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Senate Candidates Face Off In Fulton

<p>Darrel Aubertine (left) and Dave Renzi debated the issues Thursday evening in the first of several town-hall style meetings.</p>FULTON, NY – In the first of eight town-hall style meetings, the two candidates for the 48th District chair on the New York State Senate faced off and took questions from constituents Thursday evening at the Tavern on the Lock Restaurant in Fulton.

Incumbent Senator Darrel Aubertine, a Democrat from Cape Vincent, and Republican challenger Dave Renzi, an attorney from Watertown, fielded both prepared and impromptu questions from the audience for the 90-minute session.

“This speaks volumes,” Aubertine said as he surveyed the crowd during his opening statement. He stressed that there is “a lot riding” on the coming election for Central and Northern New York families.

“What I am hoping for tonight is that we can start a dialogue,” Aubertine said, adding that he will take those concerns to Albany.

Renzi regarded the debate as an opportunity for democracy in action. He stressed that there are problems throughout the 48th District that can be attributed to a poor economic outlook and taxes that are out of control.

Advocating his desire to fight for the district, Renzi said constituents need a “strong voice in Albany to make sure we’re treated fairly.”

As questions began, both candidates agreed that there need to be changes to make small businesses in New York successful. Both agreed that the area should receive benefits for hosting nuclear power facilities. Both agreed that there needs to be reform in Albany.

Both candidates advocated for developing college programs to keep young adults working in their communities after graduation and helping municipalities and school districts work on appropriate consolidation agreements to save money through shared services.

Both also agreed that there needs to be a tax cap in the state, though each had their own views on how to make it successful.

Aubertine supported a three-point plan that includes a tax cap, mandate relief and a proposed “circuit breaker” that would consider the individual taxpayer’s ability to pay.

“With those three items, I think you have a comprehensive plan,” Aubertine said. “And that’s what we’re looking for.”

Renzi agreed that the state needs a tax cap and mandate relief. He stressed, however, that the area needs stronger representation to get its “fair share” of state aid. Renzi challenged that the circuit breaker proposal is the root cause for the stall of the tax cap in Albany.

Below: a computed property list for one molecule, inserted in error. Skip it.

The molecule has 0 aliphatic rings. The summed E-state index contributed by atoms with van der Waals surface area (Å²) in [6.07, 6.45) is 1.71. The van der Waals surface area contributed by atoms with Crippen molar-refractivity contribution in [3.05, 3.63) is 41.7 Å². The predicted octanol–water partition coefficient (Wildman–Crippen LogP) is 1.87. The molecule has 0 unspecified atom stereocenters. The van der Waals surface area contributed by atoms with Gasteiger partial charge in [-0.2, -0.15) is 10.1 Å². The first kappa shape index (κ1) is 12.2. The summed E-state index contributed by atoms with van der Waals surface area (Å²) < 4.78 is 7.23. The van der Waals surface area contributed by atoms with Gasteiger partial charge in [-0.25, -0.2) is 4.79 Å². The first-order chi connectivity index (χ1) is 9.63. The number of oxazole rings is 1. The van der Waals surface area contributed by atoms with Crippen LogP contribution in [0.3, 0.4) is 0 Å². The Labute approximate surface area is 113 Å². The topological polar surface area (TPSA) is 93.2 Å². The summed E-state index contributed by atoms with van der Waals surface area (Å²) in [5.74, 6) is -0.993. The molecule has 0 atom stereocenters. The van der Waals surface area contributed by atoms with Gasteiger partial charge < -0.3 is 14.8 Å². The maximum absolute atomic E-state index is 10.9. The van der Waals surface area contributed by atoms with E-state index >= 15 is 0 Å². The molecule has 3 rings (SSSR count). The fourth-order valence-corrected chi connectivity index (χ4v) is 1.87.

“(The proposal) is going to gut the STAR rebate program as we know it,” Renzi said. “It’s the Albany two-step. … Government is spending more than they have.”

He said while the cap is a great step, if the circuit breaker moves forward, it will result in “another broken promise from Albany.”

Aubertine countered that cutting the STAR rebate checks is costing New York millions, rather than not taking the money in the first place.

“Stop taking money away,” Aubertine said. “That’s what the rebate is. … I can save you $7 million by not cutting the check.”

Neither candidate said they believe public service should become a career.

“It’s about people, not politics,” Aubertine said, pointing out that he has weighed in on decision that put him at odds with special interest groups. Citing an example, he said his support of the tax cap cost him the support from state teachers for the election.

Renzi said he believes fresh eyes and new energy is key to his candidacy.

“I do not owe anything to anybody except the people of the district and that’s how I’m going to vote,” Renzi said.

Renzi said the district needs a representative who will stand up and fight for Central and Northern New York. Taking a jab at Aubertine, Renzi noted that Aubertine has only spoken for eight minutes total on the floor in the six months that he has held the Senate seat.

“I’ve always been more of a work horse than a show horse,” Aubertine countered. “But I delivered more to my (Assembly) district than any of my predecessors.

“It wasn’t about being the most vocal or being the most red-faced,” he added. “It was about talking to people, making coalitions, reaching to people and getting things done.”

Renzi countered again, citing that only 21 of 131 of Aubertine’s Assembly bills passed.

As the debate closed, each wrapped up with a closing statement.

“You’ve certainly given me a lot of food for thought,” Aubertine said. “I will take the issues that you have raised and address those issues in Albany.” He noted that he will represent the voters and their families as he asked for support this November.

“I’ve tried to demonstrate… the passion that I bring to the table and the willingness to be an effective fighter,” Renzi said. “That’s what I’ll do.”

The debate was sponsored by the Greater Oswego-Fulton Chamber of Commerce.